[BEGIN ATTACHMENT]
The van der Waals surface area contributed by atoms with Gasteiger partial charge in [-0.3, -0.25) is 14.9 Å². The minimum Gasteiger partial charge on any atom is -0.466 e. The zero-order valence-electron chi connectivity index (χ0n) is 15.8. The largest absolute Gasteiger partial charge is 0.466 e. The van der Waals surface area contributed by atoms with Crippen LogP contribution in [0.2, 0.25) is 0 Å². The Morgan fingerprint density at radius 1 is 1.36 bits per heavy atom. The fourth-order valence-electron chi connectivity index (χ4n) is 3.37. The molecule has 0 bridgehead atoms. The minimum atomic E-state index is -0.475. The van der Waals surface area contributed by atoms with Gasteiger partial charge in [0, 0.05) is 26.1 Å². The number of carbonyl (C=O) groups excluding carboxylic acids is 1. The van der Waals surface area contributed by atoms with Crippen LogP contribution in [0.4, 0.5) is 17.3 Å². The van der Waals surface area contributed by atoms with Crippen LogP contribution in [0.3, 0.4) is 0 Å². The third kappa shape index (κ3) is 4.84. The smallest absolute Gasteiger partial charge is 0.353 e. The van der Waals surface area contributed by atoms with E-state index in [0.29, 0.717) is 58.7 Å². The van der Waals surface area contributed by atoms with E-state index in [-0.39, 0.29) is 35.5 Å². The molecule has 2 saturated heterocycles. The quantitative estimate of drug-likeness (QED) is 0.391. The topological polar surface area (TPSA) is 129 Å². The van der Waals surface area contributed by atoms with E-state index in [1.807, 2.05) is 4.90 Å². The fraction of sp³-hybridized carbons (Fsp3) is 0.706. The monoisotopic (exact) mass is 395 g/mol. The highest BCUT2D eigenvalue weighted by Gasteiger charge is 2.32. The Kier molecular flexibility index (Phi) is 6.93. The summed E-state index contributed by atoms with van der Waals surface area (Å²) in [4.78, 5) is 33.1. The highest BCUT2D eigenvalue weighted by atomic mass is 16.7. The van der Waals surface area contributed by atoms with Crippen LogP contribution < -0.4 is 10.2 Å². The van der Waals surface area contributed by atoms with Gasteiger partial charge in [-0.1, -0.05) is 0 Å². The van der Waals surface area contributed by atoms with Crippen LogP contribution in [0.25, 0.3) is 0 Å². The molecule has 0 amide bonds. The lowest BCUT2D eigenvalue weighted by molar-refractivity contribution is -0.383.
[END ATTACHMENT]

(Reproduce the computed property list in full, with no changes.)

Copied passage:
The van der Waals surface area contributed by atoms with Gasteiger partial charge in [-0.3, -0.25) is 14.9 Å². The minimum Gasteiger partial charge on any atom is -0.466 e. The zero-order valence-electron chi connectivity index (χ0n) is 15.8. The largest absolute Gasteiger partial charge is 0.466 e. The van der Waals surface area contributed by atoms with Crippen LogP contribution in [0.2, 0.25) is 0 Å². The Morgan fingerprint density at radius 1 is 1.36 bits per heavy atom. The fourth-order valence-electron chi connectivity index (χ4n) is 3.37. The molecule has 0 bridgehead atoms. The minimum atomic E-state index is -0.475. The van der Waals surface area contributed by atoms with Gasteiger partial charge in [0, 0.05) is 26.1 Å². The number of carbonyl (C=O) groups excluding carboxylic acids is 1. The van der Waals surface area contributed by atoms with Crippen LogP contribution in [0.4, 0.5) is 17.3 Å². The van der Waals surface area contributed by atoms with Crippen LogP contribution in [0.3, 0.4) is 0 Å². The third kappa shape index (κ3) is 4.84. The smallest absolute Gasteiger partial charge is 0.353 e. The van der Waals surface area contributed by atoms with E-state index in [0.29, 0.717) is 58.7 Å². The van der Waals surface area contributed by atoms with E-state index in [-0.39, 0.29) is 35.5 Å². The molecule has 2 saturated heterocycles. The quantitative estimate of drug-likeness (QED) is 0.391. The topological polar surface area (TPSA) is 129 Å². The van der Waals surface area contributed by atoms with E-state index in [1.807, 2.05) is 4.90 Å². The fraction of sp³-hybridized carbons (Fsp3) is 0.706. The monoisotopic (exact) mass is 395 g/mol. The highest BCUT2D eigenvalue weighted by Gasteiger charge is 2.32. The Kier molecular flexibility index (Phi) is 6.93. The summed E-state index contributed by atoms with van der Waals surface area (Å²) in [4.78, 5) is 33.1. The highest BCUT2D eigenvalue weighted by atomic mass is 16.7. The van der Waals surface area contributed by atoms with Crippen LogP contribution < -0.4 is 10.2 Å². The van der Waals surface area contributed by atoms with Gasteiger partial charge in [-0.1, -0.05) is 0 Å². The van der Waals surface area contributed by atoms with Crippen LogP contribution in [0.25, 0.3) is 0 Å². The molecule has 0 amide bonds. The lowest BCUT2D eigenvalue weighted by molar-refractivity contribution is -0.383.